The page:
“Waiting for Superman” (2010) was a propaganda movie promoting charter schools. I call this blog “Waiting for Evidence,” because
When Grub ran into Danny Meyer at this year's MoMA Party in the Garden, we asked him, of course, about the state of his no-tipping policy and the difficulties faced by his fellow restaurateurs making the change.
It's because of our own expectations that we need Advent - not a time to wait for the gift we think we want, but a time to prepare to receive the gift we need, the gift of love and hope that comes with the baby savior, even if all he can do is just look back with a gassy smile.
What a beautiful film, what wondrous performances, what a perfect way to describe tragedy and its aftermath for the survivors, without dwelling in pathos or finding a simple way out of its inevitable ending. You know, just so everything can be tidy and easy, as a less talented filmmaker would have done.
Midlife seems to put us in situations that demand multitasking. Whether you're fixing dinner and need to make a late phone call or have to juggle the competing demands of a job that forces you to monitor emails and clients, you're pretty much forced to divide your mental bandwidth into portions.
Now, don't get me wrong, having things to look forward to and be excited about is great, but at the same time we are missing being fully present in this moment, right now. At the same time we also put off doing the things that we love because we figure that we have plenty of time.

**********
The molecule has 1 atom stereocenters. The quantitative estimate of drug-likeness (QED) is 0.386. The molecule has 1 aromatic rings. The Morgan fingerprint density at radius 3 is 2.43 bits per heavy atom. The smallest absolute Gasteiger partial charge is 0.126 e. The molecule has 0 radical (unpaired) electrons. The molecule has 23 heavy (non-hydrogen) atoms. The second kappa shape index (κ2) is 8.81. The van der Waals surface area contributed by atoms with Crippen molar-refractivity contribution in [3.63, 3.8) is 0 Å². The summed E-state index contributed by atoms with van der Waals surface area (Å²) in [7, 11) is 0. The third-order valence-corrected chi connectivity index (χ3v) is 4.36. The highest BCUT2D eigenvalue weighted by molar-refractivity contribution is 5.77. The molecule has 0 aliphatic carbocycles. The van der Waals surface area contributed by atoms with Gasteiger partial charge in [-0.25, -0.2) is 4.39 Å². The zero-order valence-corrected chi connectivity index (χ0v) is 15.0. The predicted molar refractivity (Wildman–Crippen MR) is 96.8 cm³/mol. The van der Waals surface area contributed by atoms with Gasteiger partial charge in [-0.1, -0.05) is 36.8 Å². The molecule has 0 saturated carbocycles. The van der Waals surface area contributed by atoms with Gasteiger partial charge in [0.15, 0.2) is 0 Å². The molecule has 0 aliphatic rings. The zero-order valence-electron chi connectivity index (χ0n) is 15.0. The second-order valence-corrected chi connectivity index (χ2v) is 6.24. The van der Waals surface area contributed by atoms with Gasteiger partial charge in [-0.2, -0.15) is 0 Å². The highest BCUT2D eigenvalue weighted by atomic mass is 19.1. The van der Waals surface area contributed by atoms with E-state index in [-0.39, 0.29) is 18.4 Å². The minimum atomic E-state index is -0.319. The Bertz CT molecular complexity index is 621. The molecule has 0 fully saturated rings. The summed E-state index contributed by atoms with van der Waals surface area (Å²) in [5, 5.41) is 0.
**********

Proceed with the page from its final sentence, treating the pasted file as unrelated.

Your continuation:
The pain of not having a significant other over the holidays can feel like a deep purple bruise. The pain of a breakup can feel like a gaping wound you're trying to close with a Band-Aid.
Advent is about waiting, a concept that's becoming increasingly unpopular in our world of instant gratification and constant connectedness. We want what we want and we want it now. Advent reminds us that waiting can be a good thing, a time to prepare ourselves.
We wait for a holiday, a vacation, a break, a change. We sigh, we tap our foot, we moan about long lines, days of the week, seconds on the clock. We wait and we wait, and we don't realize that in the grand scheme of things, all of this slow waiting is hiding the fact that time is flying.